Example of a fully reproducible (data+code → PDF) research paper
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README.md

Fully reproducible research paper example

This is an example of a fully reproducible research paper using Github, Python, jinja2 and travis. On each git push, travis checks out this repository and executes the run.py script.

The variables defined in that script are then made available to the jinja2 template paper.tex (which contains the LaTeX code for a research paper, with template fields for values that should be filled in from the script). Travis fills in the template and compiles paper.tex into a PDF file, which it then uploads to the gh-pages branch of this repository. (See https://ibab.github.io/fully-reproducible for the rendered web page) This means that each stage of the analysis is represented as a git commit with a corresponding PDF file.

Once all researchers agree on a commit that should represent the final version of their paper, they can use git tag to mark it as the official final version. When the paper is in review, corrections can in turn be marked with git tag.

All of this makes it very easy for researchers to collaborate. For example, they can make use of Github's pull request feature to enable other researchers in their group to have a look at what has been changed and what the result in the paper is before they accept the change. This not only makes it more likely that mistakes are spotted early on, but also increases the effectiveness of the group ("Why don't you make use of X?").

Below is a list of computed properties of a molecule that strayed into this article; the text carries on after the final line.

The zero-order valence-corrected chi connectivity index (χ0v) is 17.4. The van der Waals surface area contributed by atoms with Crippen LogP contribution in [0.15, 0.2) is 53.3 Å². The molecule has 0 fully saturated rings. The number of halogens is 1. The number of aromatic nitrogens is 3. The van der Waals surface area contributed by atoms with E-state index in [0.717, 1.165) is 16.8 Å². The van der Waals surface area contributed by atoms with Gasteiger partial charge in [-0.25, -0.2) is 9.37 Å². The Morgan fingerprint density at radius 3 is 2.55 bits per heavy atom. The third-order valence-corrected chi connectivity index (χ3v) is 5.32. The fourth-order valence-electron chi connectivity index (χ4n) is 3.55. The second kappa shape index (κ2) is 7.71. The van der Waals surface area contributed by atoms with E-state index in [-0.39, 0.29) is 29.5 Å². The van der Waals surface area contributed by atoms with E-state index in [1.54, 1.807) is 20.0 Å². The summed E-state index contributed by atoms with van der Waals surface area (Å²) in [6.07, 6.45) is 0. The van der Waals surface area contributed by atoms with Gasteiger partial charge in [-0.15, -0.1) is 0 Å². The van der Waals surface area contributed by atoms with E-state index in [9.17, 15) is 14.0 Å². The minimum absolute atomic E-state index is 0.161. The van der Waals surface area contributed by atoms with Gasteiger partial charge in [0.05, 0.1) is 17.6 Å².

It also makes it possible for outsiders (machine learning experts, software engineers, laymen, …) to easily discover and contribute to research projects. Ideally, a fully reproducible research paper should be public from day 1!

The idea outlined here is a very basic approach that can already be realized if the computational effort needed for the analysis is not too large (can run on a single travis node). With some work, it should be possible to automatically launch a cluster of nodes on a cloud provides like AWS instead. This should allow for arbitrarily difficult computations and should also make it easier for outsiders to verify the analysis by launching their own nodes.